Caution: Slippery When Wet

By Courtney Hibler

Jambar Contributor

Some students at Youngstown State University are hesitant to walk on brick walkways scattered throughout campus because they can be seen as dangerous when wet.

Elizabeth Terrell, pre-medical and psychology student at YSU, said she fell on the brick walkway outside Sweeney Hall on University Plaza.

“I’m always scared to walk there when it rains,” Terrell said. “I’ve twisted my ankle a couple of times.”

Terrell said the bricks are unsafe when wet and something should be done about them.

“I have added five minutes to my commute across campus in order to avoid the brick walkways,” Terrell said.

David Ewing, associate director of the grounds department, said these brick walkways are sealed once a year in August before the semester starts.

“We pressure wash it and mix up a batch of sealer with grit in it,” Ewing said. “This is put in a sprayer and we spray it on the bricks.”

Ewing said the red brick on University Plaza is a simple clay brick.

“The brick on Lincoln Avenue and Wick Avenue is a poured concrete with dye in it,” Ewing said.

Shauna McKinstry, early childhood education student at YSU, said she uses the walkways on Lincoln Avenue daily, and when it’s the slightest bit wet, it causes her to slip.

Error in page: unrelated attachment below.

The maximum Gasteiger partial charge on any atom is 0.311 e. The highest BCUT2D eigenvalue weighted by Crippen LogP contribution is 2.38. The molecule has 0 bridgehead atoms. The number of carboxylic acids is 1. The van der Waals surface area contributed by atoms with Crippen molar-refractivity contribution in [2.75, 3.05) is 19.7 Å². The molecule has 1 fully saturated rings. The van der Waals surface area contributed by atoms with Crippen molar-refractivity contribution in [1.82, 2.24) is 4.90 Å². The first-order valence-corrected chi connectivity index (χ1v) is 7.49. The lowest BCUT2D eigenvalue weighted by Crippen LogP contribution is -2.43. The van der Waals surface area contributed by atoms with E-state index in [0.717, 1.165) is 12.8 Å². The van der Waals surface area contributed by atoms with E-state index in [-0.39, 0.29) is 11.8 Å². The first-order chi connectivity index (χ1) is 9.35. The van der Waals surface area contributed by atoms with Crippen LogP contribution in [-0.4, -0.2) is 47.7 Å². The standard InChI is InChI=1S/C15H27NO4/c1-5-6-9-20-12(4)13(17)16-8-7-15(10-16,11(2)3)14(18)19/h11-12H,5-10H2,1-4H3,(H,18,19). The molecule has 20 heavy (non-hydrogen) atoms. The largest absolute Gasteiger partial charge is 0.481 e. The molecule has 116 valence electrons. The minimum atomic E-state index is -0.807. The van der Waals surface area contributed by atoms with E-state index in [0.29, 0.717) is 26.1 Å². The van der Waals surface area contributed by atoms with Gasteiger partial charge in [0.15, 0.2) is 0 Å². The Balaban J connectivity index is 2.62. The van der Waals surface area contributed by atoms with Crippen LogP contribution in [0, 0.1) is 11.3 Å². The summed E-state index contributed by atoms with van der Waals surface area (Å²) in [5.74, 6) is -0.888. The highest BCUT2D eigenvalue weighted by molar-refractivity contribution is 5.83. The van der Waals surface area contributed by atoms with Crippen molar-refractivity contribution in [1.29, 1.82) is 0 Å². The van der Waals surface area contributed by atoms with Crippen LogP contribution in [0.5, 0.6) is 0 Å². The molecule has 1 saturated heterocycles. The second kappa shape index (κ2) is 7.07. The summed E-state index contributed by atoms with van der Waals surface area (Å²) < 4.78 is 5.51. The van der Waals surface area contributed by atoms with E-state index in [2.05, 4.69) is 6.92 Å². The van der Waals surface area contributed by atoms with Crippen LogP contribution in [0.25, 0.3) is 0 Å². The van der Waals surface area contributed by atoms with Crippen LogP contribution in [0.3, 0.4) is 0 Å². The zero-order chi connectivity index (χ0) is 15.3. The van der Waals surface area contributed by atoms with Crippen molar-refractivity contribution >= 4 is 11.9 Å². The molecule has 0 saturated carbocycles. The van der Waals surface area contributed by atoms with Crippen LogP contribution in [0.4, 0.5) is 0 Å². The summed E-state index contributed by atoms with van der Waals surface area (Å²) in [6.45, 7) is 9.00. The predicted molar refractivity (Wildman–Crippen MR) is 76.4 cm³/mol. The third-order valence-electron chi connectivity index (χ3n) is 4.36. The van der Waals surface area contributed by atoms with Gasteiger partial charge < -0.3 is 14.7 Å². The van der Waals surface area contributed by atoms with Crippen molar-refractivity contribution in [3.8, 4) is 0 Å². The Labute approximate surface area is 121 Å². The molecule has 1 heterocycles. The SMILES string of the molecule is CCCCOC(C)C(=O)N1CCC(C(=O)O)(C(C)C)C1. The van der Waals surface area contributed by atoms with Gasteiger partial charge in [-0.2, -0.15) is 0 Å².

“I’ve slipped many times on this walkway and I’ve seen other students slip as well,” McKinstry said. “I don’t know what could be done to fix this, but it’s a hazard.”

Some students have gotten worse injuries than a twisted ankle.

Briana Cerneka, general studies student at YSU, said she slipped on the walkway by the tennis courts resulting in a sprained ankle.

“I sprained my left ankle because of these walkways,” Cerneka said. “I would really like to see something done about it.”

Ewing said students are able to file a police report to the YSU Police when they fall and become injured.

“If there is a police report, then the police will let us know,” Ewing said. “We will determine what to do from there.”

Cerneka said she didn’t bother to file a complaint because she believed nothing would happen.

“There was no point in me trying to do anything, because I feel as if I would have hit dead ends,” Cerneka said. “To me it wasn’t even worth making a big deal out of.”

As construction ended on Wick Avenue in October, more brick walkways were constructed, causing some students to worry.

“It doesn’t help that Wick Avenue just received more of these walkways,” McKinstry said. “It’s calling for a disaster just like the other ones on campus.”

 

 

 

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